Notes and Editorial Reviews
This disc is a treat. "Kamikazi", in case you are interested, means "wind of God" and refers to a civilian aircraft launched in 1938, and not to the later WWII suicide dive-bombers. Hisato Ohzawa (1907-53) had a remarkable pedigree. He was a graduate of the New England Conservatory; among his teachers were Sessions, Converse, and Schoenberg; he later studied in Paris with Roussel and Boulanger, and the confluence of modernist, French, and American (i.e. jazz) elements is plainly audible in both of the works on offer here. His return to Japan was not propitious: stylistically he was in advance of the musical culture of the day, and his sudden death from a cerebral hemorrhage after the war ensured his descent into musical
Nevertheless, he was a fine composer in a style that sounds remarkably like Antheil or Finland's Einar Englund. The "Kamikaze" Concerto is much more than that, particularly when the central Andante introduces the Ravel G major Concerto to Gershwin's Concerto in F, courtesy of a solo saxophone that neither of those composers remembered to include. It's a breezy, beautifully written work full of memorable ideas (though the ending is shockingly abrupt), and Ekaterina Saranceva plays it extremely well. Exactly what the Third Symphony has to do with the founding of Japan is difficult to fathom, despite the presence of some more overtly oriental musical motifs (which never strike the ear as stylistically incongruous) as compared to the concerto. This is simply a big, colorful, confident showpiece of the sort that Koussevitsky (a supporter for whom Ohzawa wrote a double bass concerto) surely would have enjoyed commissioning and performing.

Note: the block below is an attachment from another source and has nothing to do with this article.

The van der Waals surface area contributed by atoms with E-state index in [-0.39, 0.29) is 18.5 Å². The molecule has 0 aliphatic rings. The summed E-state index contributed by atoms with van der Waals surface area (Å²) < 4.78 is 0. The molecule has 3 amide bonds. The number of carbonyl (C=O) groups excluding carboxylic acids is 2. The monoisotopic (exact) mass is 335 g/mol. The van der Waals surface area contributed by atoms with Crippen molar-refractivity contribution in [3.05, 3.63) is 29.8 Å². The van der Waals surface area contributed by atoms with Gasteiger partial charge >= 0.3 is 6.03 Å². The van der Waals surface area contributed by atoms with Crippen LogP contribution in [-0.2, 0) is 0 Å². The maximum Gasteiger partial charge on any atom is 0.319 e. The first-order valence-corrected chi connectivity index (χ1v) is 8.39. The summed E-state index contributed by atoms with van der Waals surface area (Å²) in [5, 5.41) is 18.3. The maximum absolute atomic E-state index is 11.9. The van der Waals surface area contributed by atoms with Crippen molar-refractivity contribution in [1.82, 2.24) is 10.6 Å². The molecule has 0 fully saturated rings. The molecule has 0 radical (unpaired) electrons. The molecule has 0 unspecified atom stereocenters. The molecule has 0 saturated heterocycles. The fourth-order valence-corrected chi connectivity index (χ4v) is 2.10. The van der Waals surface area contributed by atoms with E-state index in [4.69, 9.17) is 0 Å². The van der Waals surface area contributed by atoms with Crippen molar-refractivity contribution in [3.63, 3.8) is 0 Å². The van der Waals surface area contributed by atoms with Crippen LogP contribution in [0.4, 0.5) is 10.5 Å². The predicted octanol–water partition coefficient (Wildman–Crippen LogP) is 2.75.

The Russian Philharmonic under Dmitry Yablonsky plays both works very well considering how unfamiliar they must have been. Yes, the brass sound a touch rough, and there are some moments of rhythmic unsteadiness in the strings, but the energy of the conducting and the quality of the music come through loud and (sonically) clear. Without doubt, this is one of the more interesting and rewarding issues in Naxos' ongoing exploration of 20th century Japanese classical music. Ohzawa is a real find.
--David Hurwitz, ClassicsToday.com Read less
Works on This Recording
Concerto for Piano no 3 "Kamikaze" by Hisato Ohzawa
Ekaterina Saranceva (Piano)
Russian Philharmonic Orchestra
Period: 20th Century
Written: 1938; Japan
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